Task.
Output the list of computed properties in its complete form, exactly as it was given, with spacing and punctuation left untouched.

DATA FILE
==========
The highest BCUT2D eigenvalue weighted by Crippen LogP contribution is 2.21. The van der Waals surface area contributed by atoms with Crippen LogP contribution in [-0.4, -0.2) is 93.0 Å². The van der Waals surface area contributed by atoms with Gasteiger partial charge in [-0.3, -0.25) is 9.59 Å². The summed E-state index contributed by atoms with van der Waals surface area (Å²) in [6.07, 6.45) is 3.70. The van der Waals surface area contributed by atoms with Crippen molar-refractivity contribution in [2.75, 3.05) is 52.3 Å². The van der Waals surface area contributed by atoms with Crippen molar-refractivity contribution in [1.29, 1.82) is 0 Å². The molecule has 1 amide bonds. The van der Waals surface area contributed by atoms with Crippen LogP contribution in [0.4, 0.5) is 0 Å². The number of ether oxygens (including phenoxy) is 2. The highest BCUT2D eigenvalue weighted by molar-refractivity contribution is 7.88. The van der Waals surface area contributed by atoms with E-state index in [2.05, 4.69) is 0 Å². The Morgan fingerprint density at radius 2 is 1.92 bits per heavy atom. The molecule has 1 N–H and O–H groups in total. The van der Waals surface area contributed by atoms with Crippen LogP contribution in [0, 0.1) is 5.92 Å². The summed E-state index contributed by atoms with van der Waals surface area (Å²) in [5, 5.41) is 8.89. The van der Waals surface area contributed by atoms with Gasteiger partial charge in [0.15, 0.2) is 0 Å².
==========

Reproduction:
The highest BCUT2D eigenvalue weighted by Crippen LogP contribution is 2.21. The van der Waals surface area contributed by atoms with Crippen LogP contribution in [-0.4, -0.2) is 93.0 Å². The van der Waals surface area contributed by atoms with Gasteiger partial charge in [-0.3, -0.25) is 9.59 Å². The summed E-state index contributed by atoms with van der Waals surface area (Å²) in [6.07, 6.45) is 3.70. The van der Waals surface area contributed by atoms with Crippen molar-refractivity contribution in [2.75, 3.05) is 52.3 Å². The van der Waals surface area contributed by atoms with Crippen molar-refractivity contribution in [1.29, 1.82) is 0 Å². The molecule has 1 amide bonds. The van der Waals surface area contributed by atoms with Crippen LogP contribution in [0.4, 0.5) is 0 Å². The number of ether oxygens (including phenoxy) is 2. The highest BCUT2D eigenvalue weighted by molar-refractivity contribution is 7.88. The van der Waals surface area contributed by atoms with E-state index in [2.05, 4.69) is 0 Å². The Morgan fingerprint density at radius 2 is 1.92 bits per heavy atom. The molecule has 1 N–H and O–H groups in total. The van der Waals surface area contributed by atoms with Crippen LogP contribution in [0, 0.1) is 5.92 Å². The summed E-state index contributed by atoms with van der Waals surface area (Å²) in [5, 5.41) is 8.89. The van der Waals surface area contributed by atoms with Gasteiger partial charge in [0.15, 0.2) is 0 Å².